Exercise and Migraine

Reviewed by: HU Medical Review Board | Last reviewed: April 2023 | Last updated: May 2023

Regular exercise provides many health benefits, and some research has shown that those benefits extend to migraine. Exercising regularly can reduce the intensity and frequency of migraine attacks. But some people with migraine also report that exercise or engaging in sports can be a trigger for an attack. This may be due to an increase in blood pressure during exercise. If exercise is a trigger, there are techniques to continue to stay active and reduce the risk of migraine.1,2

Regularly engaging in exercise has multiple health benefits, including:3

  • Lowering blood pressure
  • Lowering blood sugar
  • Controlling weight
  • Reduce risk of heart disease
  • Reduce risk of diabetes
  • Reduce risk of some cancers
  • Improve mood
  • Strengthen bones and muscles

Research on exercise and migraine

Several studies have found that engaging in exercise has benefits for people with migraine. One study published in 2011 compared exercise to relaxation and topiramate (Topamax®). The trial participants were randomly assigned to 1 of 3 groups:4

  • The exercise group engaged in activity for 40 minutes 3 times a week
  • The relaxation group listened to a recorded program
  • The topiramate group took a daily dose of the medicine

After 3 months, all 3 groups saw reductions in the frequency of migraine attacks:4

  • The exercise group had a 0.93 reduction,
  • The relaxation group had a 0.83 reduction
  • The topiramate group had a 0.97 reduction

The researchers concluded that exercise can be an option for preventing migraine attacks, especially in those who do not want to take medicine or those who do not see results from migraine medicines.4

Another study looked at the benefits of a combination of exercise and relaxation in people with migraine. The pilot study was published in 2008. The women participants all received standard medical care. Half of them were also randomly chosen to participate in a 6-week, twice-weekly indoor exercise program. It included 45 minutes of gymnastics and 15 minutes of progressive muscle relaxation. The exercise and relaxation program led to a large reduction in the severity of migraine attacks. The women in the exercise group also self-reported less pain.2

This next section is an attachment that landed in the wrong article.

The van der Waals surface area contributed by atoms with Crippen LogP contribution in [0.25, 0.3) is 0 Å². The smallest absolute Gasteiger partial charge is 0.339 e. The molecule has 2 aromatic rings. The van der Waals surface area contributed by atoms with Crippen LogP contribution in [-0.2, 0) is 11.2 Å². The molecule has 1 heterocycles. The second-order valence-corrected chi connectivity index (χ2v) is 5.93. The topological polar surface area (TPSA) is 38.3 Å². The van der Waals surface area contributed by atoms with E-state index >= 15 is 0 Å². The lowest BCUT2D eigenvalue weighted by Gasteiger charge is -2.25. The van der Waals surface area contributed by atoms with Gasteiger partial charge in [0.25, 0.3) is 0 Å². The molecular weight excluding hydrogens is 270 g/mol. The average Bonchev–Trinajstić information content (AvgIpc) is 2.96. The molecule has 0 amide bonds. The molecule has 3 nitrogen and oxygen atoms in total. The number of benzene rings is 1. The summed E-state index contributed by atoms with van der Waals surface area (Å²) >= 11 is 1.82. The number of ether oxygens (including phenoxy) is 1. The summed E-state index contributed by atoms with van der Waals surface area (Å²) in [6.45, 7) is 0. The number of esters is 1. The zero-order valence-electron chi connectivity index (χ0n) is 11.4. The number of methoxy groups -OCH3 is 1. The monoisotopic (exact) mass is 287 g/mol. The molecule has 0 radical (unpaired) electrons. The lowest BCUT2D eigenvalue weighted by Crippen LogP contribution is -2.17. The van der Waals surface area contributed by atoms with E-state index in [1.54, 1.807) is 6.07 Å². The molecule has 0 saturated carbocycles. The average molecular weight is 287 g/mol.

Researchers have also looked at exercise as a trigger for migraine. One study published in 2013 found that the lifetime prevalence of exercise-triggered migraine was 38 percent. Of those who experienced exercise-triggered migraine, neck pain was the most common initial symptom. Neck pain is often a warning sign or prodromal symptom of migraine.5

How exercise benefits people with migraine

Many researchers and doctors recommend that people with migraine keep a regular schedule, including exercising regularly. Exercise can reduce stress, help with relaxation, and help balance many chemicals and functions within the body. Exercise also causes the brain to release endorphins, which act as the body’s natural painkillers. Endorphins and exercise improve mood and decrease the body’s perception of pain.1

How to minimize exercise-triggered migraine

According to the American Migraine Foundation, there are several ways to reduce the chance of exercise triggering a migraine attack, including:1

  • Warm up before exercising – start slowly with stretching, easy walking, and gentle movements
  • Stay hydrated by drinking plenty of water before, during, and after exercising
  • Eat healthy food to fuel your body about 1.5 hours before exercising

Who should not participate in exercise for migraine?

Exercise may make certain diseases and conditions worse, including:6

  • Cold
  • Flu
  • Fever
  • Recent asthma flare-up
  • Recent concussion
  • Sharp pains

People who are pregnant should discuss safe forms of exercise with their doctor first. Stop exercising immediately if you experience chest pain or any chest discomfort. See your doctor before you resume exercising.

As always, the best source for advice on treating migraine is your migraine specialist. Check with your doctor before starting any new exercise. Also tell your doctor about all your health conditions and any other drugs, vitamins, or supplements you are taking. This includes over-the-counter drugs.

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